“Boonville, you have a fire at Hawkinsville, in the village . . . Boonville, you have a fire at Hawkinsville, in the village . . . Boonville, you have a fire at Hawkinsville, in the village . . .” That 10-word message is repeated and repeated by radio speaker on the engine house wall. Soon the engine is en route to the fire and a member of its crew is acknowledging the call by radio. The Utica dispatcher stops repeating the message. Boonville is on its way. The Oneida County network scores again in its race with time.

Utica Department Dispatches Alarms

The mutual aid dispatcher, who is one of the regular Utica fire alarm staff paid by the City of Utica and for the moment doubling in brass, in pressing the button touched off an electrical impulse exactly as one does when the electric front door button is pushed. The siren in Boonville can be likened to the chimes which sound when the front door button is pressed, except that no wires link the mutual aid button and the siren. It is alt done by radio.

The Paris Hill repeater house showing the radio equipment installed inside.

The electrical impulse touched off when the button on the “Quik-Call” at fire control was moved was translated by special equipment into a pattern of radio signals. Special receiving apparatus in Boonville, attuned to that pattern but none other, picked up the combination of signals. Reversing the process of the Utica transmitter, the Boonville receiver converted the radio waves back into an electrical impulse. This tripped a siren mechanism and an alarm was sounded. The dispatcher, using voice radio this time, constantly announced the location of the fire to volunteers arriving at the fire house. If he desired to vary the message and give special instructions to the volunteers, he could do so.

Personnel and Maintenance

A. Edward Rothenberg is chief dispatcher for the County, by appointment of the County Board of Supervisors. He is also chief operator for the city of Utica. Because of the size and complexity of the system, a full-time County radio supervisor, Robert Mote, is employed to maintain the equipment. He has designed and constructed a complete radio repair shop and laboratory in a room near the main dispatching center in the Utica fire station, and equipped it with the necessary shop facilities to maintain the system.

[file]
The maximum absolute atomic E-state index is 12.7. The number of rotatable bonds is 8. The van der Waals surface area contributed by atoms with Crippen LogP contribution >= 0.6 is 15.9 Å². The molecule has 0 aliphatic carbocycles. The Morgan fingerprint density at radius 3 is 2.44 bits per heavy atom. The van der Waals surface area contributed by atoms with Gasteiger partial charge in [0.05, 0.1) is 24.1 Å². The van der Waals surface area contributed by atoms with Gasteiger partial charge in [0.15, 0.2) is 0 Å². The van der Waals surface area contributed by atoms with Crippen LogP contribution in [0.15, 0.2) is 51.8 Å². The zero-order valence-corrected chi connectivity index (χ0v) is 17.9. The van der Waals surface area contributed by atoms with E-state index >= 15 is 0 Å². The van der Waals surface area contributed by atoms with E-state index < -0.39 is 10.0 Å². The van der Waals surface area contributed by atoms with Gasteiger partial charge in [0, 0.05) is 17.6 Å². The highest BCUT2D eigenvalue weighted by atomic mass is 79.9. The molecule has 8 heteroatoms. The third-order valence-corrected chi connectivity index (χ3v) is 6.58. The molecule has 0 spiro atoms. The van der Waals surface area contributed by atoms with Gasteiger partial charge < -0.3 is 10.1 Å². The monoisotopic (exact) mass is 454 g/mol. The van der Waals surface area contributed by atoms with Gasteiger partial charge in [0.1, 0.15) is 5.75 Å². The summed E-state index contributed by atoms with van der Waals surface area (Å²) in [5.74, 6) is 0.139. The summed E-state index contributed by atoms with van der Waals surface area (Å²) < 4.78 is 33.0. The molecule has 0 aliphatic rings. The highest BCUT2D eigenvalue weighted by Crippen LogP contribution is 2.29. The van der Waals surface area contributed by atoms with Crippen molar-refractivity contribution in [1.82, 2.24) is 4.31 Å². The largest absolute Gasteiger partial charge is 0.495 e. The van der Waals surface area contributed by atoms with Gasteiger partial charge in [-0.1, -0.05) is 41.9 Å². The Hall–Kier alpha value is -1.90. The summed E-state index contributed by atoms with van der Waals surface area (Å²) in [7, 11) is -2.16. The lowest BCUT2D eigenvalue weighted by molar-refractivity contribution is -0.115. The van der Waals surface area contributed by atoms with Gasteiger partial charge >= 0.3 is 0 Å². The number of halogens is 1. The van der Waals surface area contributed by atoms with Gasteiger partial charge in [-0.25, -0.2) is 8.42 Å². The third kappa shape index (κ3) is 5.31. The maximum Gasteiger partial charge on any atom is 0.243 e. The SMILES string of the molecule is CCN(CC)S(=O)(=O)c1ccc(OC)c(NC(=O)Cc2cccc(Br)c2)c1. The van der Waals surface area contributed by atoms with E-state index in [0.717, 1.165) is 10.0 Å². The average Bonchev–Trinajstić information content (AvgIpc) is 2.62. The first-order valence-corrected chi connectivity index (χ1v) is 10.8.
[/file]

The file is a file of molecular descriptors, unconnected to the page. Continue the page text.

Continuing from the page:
In order to prevent radio equipment interruptions or breakdowns, Mote makes a monthly visit to each of the 45 mobile units in order to run tests of the sets. Preventive maintenance is highly essential in the efficient operation of any county radio network such as this. Among the equipment Mote has designed is a complete standby transmitter-receiver unit and power supply to function as a base station, should the primary equipment at any time be out of operation for maintenance. This replacement set is constructed of a Motorola 30-watt mobile unit that operates on the same frequencies as all the other mobile units in the system. The set is mounted above an a.c.-d.c. converter and installed in a steel housing built on casters so that it can be rolled any place it is needed.

Members of the Oriskany Falls Volunteer Fire Department, one of the 50-odd departments represented in the Oneida County radio communications system, respond to a fire.

Sponsors Say System Has Proved Self

Chief Leo Barry of Utica and County hire Coordinator Ward Bohner both express gratification at the way the Oneida County radio installation has turned out. Chief Barry writes: “After using radio in the fire service for several years and observing the increased efficiency that it has brought about—in that every request is only at arm’s length away and pressing a transmitter button brings immediate response to all your needs, I firmly believe that radio communication in the fire service is the greatest improvement in efficiency in that service since the change to motorized apparatus.”

Coordinator Bohner comments: “To me it (the System) has been and is the one thing which unites all the departments in our Mutual Aid Plan together. We are deeply indebted to the city of Utica, the Utica Fire Department, its Chief, Leo R. Barry, the Chief Dispatcher, A. Edward Rothenberg, and his dispatchers for their cooperation; their help and effort has made possible the efficiency which shows in the successful way in which the system operates. Even with our radio communications, we must have good dispatching with men trained for the job. And that we do have.”